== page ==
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Most of the wedges you see on Tour have a flatter lie angle. Here’s why

February 20, 2020

Having the correct lie angle on your irons and wedges is vitally important when it comes to consistent ball-striking and accuracy. For those who need a refresher, “lie angle” is the angle that’s created between the shaft and ground line when the club is in the playing position.

If the sole of your club isn’t flush with the turf, there’s a pretty good chance you’re playing a set of misfit clubs — and if that’s the case, it really doesn’t matter how good a swing you put on the ball. You’re going to be constantly frustrated with the results as the ball finds the heel or toe with regularity.

With that in mind, there are exceptions to every rule. While getting properly fit for a set of clubs can lead to more consistency and lower scores, there are times when you don’t always want to stick with the same lie angle across the board.

James Sieckmann, Shadow Ridge Country Club’s director of instruction, is one of the brightest minds in the industry when it comes to the short game. During a recent interview on GOLF’s Fully Equipped podcast, the wedge guru pointed out that while most wedges sitting on retail racks have upright lie angles, the elite players you see on television every week are playing scoring clubs with a decidedly flatter lie angle.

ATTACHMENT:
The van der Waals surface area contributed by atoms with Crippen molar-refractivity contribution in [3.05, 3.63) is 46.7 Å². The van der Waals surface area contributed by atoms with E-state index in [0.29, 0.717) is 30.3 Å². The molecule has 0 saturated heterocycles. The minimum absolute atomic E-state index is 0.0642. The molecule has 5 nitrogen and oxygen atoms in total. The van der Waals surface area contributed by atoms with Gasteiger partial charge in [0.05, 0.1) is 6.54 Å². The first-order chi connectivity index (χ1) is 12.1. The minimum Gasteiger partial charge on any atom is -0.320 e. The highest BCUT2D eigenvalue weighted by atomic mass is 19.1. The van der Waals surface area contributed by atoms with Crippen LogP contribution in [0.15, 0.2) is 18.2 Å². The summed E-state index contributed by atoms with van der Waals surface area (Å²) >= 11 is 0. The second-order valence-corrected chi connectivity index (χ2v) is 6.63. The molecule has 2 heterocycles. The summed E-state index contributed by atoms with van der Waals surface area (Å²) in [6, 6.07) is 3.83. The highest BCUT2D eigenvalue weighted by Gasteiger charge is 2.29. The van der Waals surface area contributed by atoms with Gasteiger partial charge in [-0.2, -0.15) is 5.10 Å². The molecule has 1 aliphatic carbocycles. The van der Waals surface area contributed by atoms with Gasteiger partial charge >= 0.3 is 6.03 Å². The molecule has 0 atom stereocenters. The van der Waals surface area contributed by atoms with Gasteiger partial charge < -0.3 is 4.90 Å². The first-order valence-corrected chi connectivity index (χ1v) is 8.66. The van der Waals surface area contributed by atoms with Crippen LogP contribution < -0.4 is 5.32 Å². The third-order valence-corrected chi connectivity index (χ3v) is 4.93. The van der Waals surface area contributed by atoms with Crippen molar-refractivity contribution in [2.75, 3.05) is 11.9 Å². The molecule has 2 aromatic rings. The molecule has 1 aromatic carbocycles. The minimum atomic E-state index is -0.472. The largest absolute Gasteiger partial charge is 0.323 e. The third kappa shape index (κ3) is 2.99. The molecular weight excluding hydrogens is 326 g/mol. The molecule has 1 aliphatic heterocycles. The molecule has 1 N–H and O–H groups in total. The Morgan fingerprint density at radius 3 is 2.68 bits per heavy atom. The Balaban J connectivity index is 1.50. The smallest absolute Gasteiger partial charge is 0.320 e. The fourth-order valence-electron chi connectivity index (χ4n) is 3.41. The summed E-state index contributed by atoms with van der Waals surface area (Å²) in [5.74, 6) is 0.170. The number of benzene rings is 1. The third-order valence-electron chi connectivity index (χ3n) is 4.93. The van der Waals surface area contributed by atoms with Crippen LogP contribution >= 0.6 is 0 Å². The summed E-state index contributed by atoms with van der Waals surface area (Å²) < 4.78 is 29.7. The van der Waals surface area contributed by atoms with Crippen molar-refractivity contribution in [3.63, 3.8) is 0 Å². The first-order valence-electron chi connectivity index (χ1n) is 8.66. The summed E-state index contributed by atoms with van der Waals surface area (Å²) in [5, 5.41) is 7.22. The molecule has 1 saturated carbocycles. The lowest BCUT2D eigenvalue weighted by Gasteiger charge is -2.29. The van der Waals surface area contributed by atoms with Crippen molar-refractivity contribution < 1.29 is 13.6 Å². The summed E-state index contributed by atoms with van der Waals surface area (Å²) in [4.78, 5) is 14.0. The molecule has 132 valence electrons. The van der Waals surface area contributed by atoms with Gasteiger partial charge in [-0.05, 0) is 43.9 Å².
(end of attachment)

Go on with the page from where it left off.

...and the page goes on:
“Wedges are typically too upright and fit for full swing,” Sieckmann said. “And you’re not using it for full swing very often — you’re using it from 10 yards, 20 yards or in the bunker. The fit, specifically with a lob wedge, should be for a 20-yard shot, not an 80- and 90-yard shot.”

If you’re looking at the lie angle on each club in a set, Sieckmann noted that an elite player might be 1-degree upright in his irons but get gradually flatter when transitioning to the wedges, going to potentially a standard lie angle in the sand wedge and maybe even 1-degree flat in the lob wedge.

With less force being imparted on the shaft during a wedge shot, there’s not nearly as much shaft droop occurring, which causes the toe to get into the ground. Without the same force and shaft droop, it makes sense to at least consider the idea of going to a flatter lie angle, particularly in the lob wedge.

“Because of the lack of droop, another issue a lot of times is that, as the club interacts with the turf, toe interaction is better than heel interaction,” Sieckmann said. “[The] worst thing you can do is dig the heel.”

Sieckmann also pointed out that catching the ball off the toe on a wedge shot can have some benefits in the spin department, especially with shots around the green. More than anything, going flatter with the lie angle will likely help your contact and allow you to get up-and-down on a more regular basis.

So the next time you’re working on your wedge game, pay attention to how the club interacts with the turf. It could end up saving you some strokes in the long run.

To hear more gear insights from Jonathan Wall and True Spec’s Tim Briand, subscribe and listen each week to GOLF’s Fully Equipped podcast: iTunes | SoundCloud | Spotify | Stitcher